An Air Hostess Remembers

by Rose Connett Richards.
Update, vol. 15, no. 4 (November 1988)
Madeline Moon Sternberg relives the early days of commercial flight.

Chapman Field: The Evolution of a South Dade Army Airdrome

by Raymond G. McGuire
Tequesta, no. LXI (2001)
History of Chapman Field, as a training air base during World Wars I and II, and as a USDA agricultural experiment station.

The Development of the Major Commercial Airlines in Dade County, Florida: 1945-1970

by Aurora E. Davis.
Tequesta, no.XXXII (1972)
History of four major airlines headquartered in Miami: Pan American World Airways, Eastern Airlines, National Airlines, and Delta Air Lines; and the consequent effect of aviation on the Dade County and South Florida economy.

The History of Air Transportation in Florida

by Thomas P. Caldwell.
Tequesta, no. 1 (1941)
First-person account of the events preceding the 1914 opening of the first commercial air line in Tampa and the impact this had on Florida's aviation development.

Lighter then Air Defenses

by J. Gordon Vaeth.
Update, vol. 15, no. 4 (November 1988)
Beginning in 1918 and lasting through 1961 the US Navy experimented and used lighter-than-air technology, such as blimps, in the South Florida skies.

Pioneer Aviation Days in South Florida

Update, vol. 1, no. 6 (August 1974)
Miami's First Plane, by Thelma Peters.
Picturing Our Past, by S. J. Boldrick. [Miami All American Air Races]
Early Airports and Aviation Near Miami, by Karl E. Voelter.
Henry T "Dick" Merrill, by Walter Hill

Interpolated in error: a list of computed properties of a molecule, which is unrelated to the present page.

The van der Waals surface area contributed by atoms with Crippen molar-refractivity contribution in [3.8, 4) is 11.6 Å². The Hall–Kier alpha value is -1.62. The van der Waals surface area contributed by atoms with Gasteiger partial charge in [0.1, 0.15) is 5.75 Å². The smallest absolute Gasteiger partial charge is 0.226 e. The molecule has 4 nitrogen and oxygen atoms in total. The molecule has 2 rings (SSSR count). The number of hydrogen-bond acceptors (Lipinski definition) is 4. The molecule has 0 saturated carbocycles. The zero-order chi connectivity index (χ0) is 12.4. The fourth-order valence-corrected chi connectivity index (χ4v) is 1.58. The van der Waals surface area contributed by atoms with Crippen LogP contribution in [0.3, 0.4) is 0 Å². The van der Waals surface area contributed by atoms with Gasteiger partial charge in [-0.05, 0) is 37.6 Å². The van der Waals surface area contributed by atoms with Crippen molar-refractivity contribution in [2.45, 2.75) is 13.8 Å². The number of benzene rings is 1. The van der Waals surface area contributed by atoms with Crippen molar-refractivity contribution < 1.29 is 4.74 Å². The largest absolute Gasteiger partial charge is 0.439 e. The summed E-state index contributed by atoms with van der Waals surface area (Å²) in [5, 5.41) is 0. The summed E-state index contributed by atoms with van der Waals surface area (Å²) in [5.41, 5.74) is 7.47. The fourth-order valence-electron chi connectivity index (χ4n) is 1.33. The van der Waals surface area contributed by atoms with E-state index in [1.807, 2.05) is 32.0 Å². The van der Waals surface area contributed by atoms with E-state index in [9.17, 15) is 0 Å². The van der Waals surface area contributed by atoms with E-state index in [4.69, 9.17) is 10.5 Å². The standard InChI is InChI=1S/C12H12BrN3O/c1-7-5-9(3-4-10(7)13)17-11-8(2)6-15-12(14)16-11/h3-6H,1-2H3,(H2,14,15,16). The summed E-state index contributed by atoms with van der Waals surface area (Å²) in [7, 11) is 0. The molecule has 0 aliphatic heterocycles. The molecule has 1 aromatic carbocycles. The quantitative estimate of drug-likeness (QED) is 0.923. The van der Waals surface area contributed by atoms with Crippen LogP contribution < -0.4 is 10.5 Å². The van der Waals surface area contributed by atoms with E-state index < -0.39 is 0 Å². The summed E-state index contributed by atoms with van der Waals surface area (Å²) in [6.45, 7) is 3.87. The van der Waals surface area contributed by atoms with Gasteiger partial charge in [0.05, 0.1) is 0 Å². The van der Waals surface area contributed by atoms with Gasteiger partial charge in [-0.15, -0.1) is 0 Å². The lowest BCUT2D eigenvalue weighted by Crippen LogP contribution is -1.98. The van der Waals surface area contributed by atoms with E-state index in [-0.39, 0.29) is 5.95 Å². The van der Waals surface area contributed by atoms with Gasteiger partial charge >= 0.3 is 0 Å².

Aviation and the Hurricane, by Gordon E. Dunn.

Recognition: A 1919 Atlantic Flight

by B. Hiram Blakely and Lt. Cmdr. Albert C. Read.
Update, vol. 10, no. 4 (November 1983)
B. Hiram Blakey compiles data on Adm. Albert Cushing Read, whose plane was placed in the United States Naval Aviation Hall of Honor in Pensacola at its dedication and enshrinement ceremony, October 14, 1981.

Richmond Naval Station, 1942-1961

by David MacFie.
Tequesta, no. xxxvii (1977)
Blimps docked at Richmond Field, located at present-day Metrozoo and Gold Coast Railroad Museum, until the 1945 hurricane destroyed the base. After World War II, the site was used by various agencies for various purposes, including University of Miami classrooms and an agricultural laboratory.

Why is it Called Dinner Key?

From Picnics to Planes to Politicians
by Willborn Phillips.
Update, vol. 10, no. 4 (November 1983)

Wings Over Miami

Update. Vol. 12, no. 4 (November 1985)
Special issue containing articles about aviation, 1911-1945:
Miami's First Plane, by Dr. Thelma Peters, PhD
The School For Famous Flyers, by Linda K. Williams. [Curtiss Flying School]
Wings over Miami, By Amanda S. Ridings.
The First U. S. - Cuba Passenger Flight, by Marjorie and Thomas O. Otto.
Lighter-Than-Air Craft, by Amanda Ridings

A Woman who Did It All

by Rose Richards
Update, vol. 14, no. 2 (May 1987)
A biography of aviatrix Annette Gipson Way.